Valerie El Halta’s days as an unlicensed Utah midwife are over.
The 71-year-old Eagle Mountain woman pleaded no contest on Sept. 24 to misdemeanor charges stemming from the 2012 death of a Moab newborn. Under the terms of her sentence, El Halta cannot continue her decades-old practice.
Seventh District Judge Lyle Anderson placed El Halta on probation for six years and ordered her to pay more than $78,701 in restitution, plus a $950 fine. He also imposed and then suspended two one-year jail sentences for unlawful conduct and reckless endangerment – both class A misdemeanors.
The case against El Halta goes back to Aug. 17, 2012, when she arrived at a Moab family’s home to help a then-31-year-old woman give birth.
Prosecutors said the defendant knew that the woman previously gave birth to three children via cesarean section, which increased the risks involved with a home delivery.
Yet a state investigator found that El Halta lacked the proper licensure, qualifications or training to perform a high-risk delivery, and determined that her actions nearly killed the baby’s mother, as well.
If the case had gone to trial and a jury convicted El Halta of the original third-degree felony count of unlawful conduct, she could have faced up to five years in state prison.
In exchange for her plea, however, the Utah Attorney General’s office agreed to reduce the felony charge to a misdemeanor. Prosecutors also dismissed a third charge of negligent homicide, a class A misdemeanor.
El Halta declined to address the court at length during the Sept. 24 hearing.
“What can I say?” she asked the judge.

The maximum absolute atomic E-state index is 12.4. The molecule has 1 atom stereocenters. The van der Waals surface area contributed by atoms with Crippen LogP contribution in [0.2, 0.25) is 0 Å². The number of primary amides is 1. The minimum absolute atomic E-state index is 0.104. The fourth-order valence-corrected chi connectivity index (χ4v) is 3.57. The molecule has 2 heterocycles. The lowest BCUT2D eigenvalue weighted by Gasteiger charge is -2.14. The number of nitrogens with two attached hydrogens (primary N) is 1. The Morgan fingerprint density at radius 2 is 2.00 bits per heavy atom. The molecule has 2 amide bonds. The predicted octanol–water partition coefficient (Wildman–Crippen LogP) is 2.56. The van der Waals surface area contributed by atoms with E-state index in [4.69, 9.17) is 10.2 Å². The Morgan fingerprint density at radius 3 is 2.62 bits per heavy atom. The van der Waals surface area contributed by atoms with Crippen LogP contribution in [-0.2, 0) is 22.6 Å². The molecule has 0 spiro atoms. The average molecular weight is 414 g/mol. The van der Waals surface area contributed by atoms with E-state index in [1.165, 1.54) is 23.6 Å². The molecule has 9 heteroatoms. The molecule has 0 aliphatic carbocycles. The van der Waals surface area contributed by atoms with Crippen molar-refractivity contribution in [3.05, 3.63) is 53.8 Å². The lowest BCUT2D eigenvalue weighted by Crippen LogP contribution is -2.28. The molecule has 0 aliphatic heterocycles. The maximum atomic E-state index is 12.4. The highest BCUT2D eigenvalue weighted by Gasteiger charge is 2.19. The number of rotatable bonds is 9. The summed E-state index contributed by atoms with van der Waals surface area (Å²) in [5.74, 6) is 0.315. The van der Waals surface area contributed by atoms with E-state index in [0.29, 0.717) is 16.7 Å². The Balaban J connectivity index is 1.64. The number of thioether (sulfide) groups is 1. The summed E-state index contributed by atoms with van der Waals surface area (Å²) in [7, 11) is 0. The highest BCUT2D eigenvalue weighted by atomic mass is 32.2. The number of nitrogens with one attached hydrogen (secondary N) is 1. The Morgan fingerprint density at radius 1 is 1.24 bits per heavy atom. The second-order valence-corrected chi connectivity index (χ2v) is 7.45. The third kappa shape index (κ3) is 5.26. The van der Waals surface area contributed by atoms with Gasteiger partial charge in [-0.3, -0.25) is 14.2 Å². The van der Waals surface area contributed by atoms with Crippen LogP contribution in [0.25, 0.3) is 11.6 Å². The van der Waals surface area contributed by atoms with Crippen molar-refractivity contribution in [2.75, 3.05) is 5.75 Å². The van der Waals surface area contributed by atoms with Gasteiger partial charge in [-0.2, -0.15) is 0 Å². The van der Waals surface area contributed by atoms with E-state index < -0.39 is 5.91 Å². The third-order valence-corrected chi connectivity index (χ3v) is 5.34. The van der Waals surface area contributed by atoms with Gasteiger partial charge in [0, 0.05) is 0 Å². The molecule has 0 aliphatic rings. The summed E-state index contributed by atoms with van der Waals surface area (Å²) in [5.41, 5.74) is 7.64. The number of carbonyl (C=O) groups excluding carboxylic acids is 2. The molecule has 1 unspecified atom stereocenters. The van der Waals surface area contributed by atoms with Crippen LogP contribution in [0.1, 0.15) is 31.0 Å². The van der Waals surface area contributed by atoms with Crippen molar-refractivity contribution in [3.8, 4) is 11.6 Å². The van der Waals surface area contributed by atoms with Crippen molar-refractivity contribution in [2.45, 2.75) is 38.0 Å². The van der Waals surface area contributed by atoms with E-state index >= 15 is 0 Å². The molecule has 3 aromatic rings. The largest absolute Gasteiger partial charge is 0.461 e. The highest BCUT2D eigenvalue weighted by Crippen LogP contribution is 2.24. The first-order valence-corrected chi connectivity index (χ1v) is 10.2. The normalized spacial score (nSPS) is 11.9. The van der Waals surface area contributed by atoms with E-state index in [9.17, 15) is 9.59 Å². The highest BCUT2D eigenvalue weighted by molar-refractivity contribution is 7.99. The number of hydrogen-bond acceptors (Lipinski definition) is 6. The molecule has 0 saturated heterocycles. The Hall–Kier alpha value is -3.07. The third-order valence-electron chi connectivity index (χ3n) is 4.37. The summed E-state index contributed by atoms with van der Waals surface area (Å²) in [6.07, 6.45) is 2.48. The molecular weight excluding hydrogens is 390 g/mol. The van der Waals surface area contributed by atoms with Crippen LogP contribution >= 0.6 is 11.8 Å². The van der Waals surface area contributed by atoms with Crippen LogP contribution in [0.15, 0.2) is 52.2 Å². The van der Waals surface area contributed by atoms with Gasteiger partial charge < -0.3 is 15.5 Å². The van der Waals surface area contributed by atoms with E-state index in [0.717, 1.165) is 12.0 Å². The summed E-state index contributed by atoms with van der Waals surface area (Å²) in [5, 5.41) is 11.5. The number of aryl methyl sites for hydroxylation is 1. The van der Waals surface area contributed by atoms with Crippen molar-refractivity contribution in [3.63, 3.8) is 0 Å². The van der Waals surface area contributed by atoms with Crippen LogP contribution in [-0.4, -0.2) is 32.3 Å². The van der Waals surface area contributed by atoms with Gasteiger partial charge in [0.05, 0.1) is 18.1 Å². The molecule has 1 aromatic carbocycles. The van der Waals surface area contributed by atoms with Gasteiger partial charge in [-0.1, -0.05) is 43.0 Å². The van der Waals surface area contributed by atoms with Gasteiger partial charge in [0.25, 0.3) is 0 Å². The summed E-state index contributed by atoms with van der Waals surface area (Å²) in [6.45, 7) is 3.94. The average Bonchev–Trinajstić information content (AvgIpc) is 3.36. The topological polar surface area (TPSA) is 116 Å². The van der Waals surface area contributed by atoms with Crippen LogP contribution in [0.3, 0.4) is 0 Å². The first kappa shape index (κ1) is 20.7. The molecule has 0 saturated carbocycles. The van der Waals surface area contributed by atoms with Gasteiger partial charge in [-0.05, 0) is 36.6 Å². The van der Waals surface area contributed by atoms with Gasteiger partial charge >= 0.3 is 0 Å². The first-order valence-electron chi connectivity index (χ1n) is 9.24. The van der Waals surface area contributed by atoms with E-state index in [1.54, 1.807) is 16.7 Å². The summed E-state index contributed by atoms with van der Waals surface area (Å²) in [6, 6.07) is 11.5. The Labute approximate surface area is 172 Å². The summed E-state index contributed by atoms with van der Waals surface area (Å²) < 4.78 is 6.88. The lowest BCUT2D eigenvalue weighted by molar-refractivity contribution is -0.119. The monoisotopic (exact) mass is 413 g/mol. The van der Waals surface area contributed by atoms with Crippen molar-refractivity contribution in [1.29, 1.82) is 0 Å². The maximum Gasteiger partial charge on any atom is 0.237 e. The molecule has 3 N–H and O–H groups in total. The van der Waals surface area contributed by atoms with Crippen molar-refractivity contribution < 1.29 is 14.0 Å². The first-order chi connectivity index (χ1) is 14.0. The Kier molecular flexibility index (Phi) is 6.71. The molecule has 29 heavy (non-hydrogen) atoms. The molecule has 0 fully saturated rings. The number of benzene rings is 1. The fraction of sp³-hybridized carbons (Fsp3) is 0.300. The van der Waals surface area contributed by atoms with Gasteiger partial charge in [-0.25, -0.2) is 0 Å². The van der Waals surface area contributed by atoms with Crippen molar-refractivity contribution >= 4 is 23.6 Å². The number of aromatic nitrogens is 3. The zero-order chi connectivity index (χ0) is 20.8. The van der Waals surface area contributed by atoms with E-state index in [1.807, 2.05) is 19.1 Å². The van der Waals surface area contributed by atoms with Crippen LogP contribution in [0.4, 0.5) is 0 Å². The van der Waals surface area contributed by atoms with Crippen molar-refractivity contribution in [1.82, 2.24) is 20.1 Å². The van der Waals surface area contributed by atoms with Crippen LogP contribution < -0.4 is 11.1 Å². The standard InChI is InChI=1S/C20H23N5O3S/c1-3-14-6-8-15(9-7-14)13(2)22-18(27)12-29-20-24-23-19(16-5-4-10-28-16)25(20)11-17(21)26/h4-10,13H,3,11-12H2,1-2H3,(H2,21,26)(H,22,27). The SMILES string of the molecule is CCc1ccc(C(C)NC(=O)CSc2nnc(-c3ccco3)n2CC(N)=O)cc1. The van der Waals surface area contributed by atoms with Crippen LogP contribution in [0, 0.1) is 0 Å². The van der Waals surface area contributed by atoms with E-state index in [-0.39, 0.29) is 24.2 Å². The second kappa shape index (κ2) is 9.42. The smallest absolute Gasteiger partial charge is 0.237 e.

After a brief pause, she appeared to mouth something to the court, but the judge cut her off.
“You either need to say it or not say it,” he said. “To mouth it doesn’t have any effect on the court.”
As Judge Anderson prepared to make his decision, he said he had to take serious competing factors into consideration.
On the one hand, he found that El Halta acted outside the bounds of the law. As a result, the baby’s mother had no access to the kind of medical care that is available to millions of other women across the country, he said.
Yet that doesn’t change the fact that the defendant has helped many other women over the years, he said.
In this case, however, he said the baby’s mother gave the court a persuasive written argument that El Halta fell into a situation beyond her area of expertise.
“That description causes me a great deal of concern,” Anderson said.
The baby’s mother did not speak directly to the court. But her father – the baby’s grandfather – said El Halta tried to cover up the problems that emerged during the baby’s delivery instead of calling for help.
“Valerie, you disregarded the law and played God,” he said.
The family believes that El Halta gives a bad name to the overall community of midwives, he said.
In fact, El Halta has never been licensed as a midwife in Utah, and the North American Registry of Midwives revoked her Certified Professional Midwife credential years before the incident occurred.
However, even if El Halta had been licensed at the time, state law would have limited her practice to normal, low-risk pregnancies.
Yet El Halta presented herself as an expert in vaginal birth after cesarean (VBAC) deliveries and assured the mother in this case that she was qualified to perform an at-home delivery, according to a state investigator’s report on the incident.
She gave the woman prescription medication that can rupture the uterus or cause other complications when administered to induce labor, a Utah Division of Occupational and Professional Licensing investigator found.
The woman’s labor increased each time El Halta administered the medicine, but the defendant seemed to grow anxious as time went on, according to court documents.